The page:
on 13 August 2012
I am addicted to David Weber's Honor Harrington series. I have read them all. Once you start reading one of his books you are transformed instantly into the future as well as to the 19th century since he transformed that period with it's morals, ethics etc into the future with one exception, the role of women. It's a great idea if you do not think to hard about the fact that kings and queens are the rulers of the future and not common people.
This was a real brick of a book. 800+ pages. And still it was just foreplay to the real action that will probably take place in the next book. Reading 800+ pages and in the end realizing that you will not get to the main event is a little frustrating. I can understand those who stated that you could have reduced this book by 200-400 pages without loosing anything from the story. Weber has really spent a lot of his efforts into creating the right situation for the next book. On the other hand, all this foreplay is well written and even if you get a little frustrated over not getting to the main event you are entertained along the way.
The Problem with reading this huge work is that you are forced to read about a lot of events and people that you meet so many years ago in previous books and that you today have a hard time remembering. Personally I was a little annoyed over finding the appendix with the list of persons in the book in the end instead of in the beginning so that I could use it during reading and not finding it once I was done.
But anyway, this is a classic Honor Harrington story and I look forward to reading the next one.
on 20 June 2014
I have read all of the honor books but I only bought the last two second hand as they were becoming too talky. This book had around 300 pages of great action, the David Weber of old. Unfortunately the other 500 pages were mind numbing. I skimmed at least 200 pages and missed nothing as far as I can see. Everything is over explained again and again. Sadly, many writers are going this way, to make sure presumably, that the readers don't miss anything. The vast majority of readers are capable of reading between the lines and do not need this treatment. I hope that David Weber will return to his old tight prose and that the next book will be better, and shorter.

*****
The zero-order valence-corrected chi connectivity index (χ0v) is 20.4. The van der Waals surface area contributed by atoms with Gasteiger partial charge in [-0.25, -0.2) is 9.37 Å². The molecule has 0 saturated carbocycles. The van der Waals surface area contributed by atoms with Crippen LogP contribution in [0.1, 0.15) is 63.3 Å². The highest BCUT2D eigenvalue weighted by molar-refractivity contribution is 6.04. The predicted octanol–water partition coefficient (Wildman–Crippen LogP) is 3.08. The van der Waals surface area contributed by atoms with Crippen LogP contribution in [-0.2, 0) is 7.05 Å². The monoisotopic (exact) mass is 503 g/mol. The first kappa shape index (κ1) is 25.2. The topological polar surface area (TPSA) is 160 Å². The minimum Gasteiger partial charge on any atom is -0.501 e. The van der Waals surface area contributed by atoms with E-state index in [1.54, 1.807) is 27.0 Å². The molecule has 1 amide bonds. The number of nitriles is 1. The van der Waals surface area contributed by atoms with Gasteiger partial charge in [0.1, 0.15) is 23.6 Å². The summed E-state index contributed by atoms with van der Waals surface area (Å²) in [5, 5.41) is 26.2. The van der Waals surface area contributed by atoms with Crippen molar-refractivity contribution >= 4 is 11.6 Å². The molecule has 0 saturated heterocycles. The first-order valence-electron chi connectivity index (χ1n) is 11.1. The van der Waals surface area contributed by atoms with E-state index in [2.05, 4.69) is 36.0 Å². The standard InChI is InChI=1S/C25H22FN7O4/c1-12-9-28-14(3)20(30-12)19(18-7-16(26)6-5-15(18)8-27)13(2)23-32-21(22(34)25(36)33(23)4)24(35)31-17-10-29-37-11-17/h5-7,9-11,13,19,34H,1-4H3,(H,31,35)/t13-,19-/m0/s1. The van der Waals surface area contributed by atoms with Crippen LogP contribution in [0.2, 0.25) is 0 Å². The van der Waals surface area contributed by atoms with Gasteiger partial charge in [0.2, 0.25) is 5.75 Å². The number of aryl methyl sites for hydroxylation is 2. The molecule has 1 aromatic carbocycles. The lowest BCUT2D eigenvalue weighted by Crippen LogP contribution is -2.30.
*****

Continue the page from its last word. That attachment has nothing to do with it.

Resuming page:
on 9 January 2013
What more needs to be said? It's an excelent read. It does tend to bog down in places with too much description and background, as is normal for David Weber, but it still leaves you wanting more. The ending, not giving much away, does leave you hanging, wanting to just turn the page and continue with the story line. Recomended.
on 19 September 2010
Since discovering David Weber's books on a random visit to a bookshop in Canada about 8 years ago I have devoured everything he's written in the Honor Harrington universe, Prince Roger series and the rest of his SciFi books. What I liked so much about Weber was his excellent plotting, his clear story arcs, his brilliant characterisation and his enjoyable writing.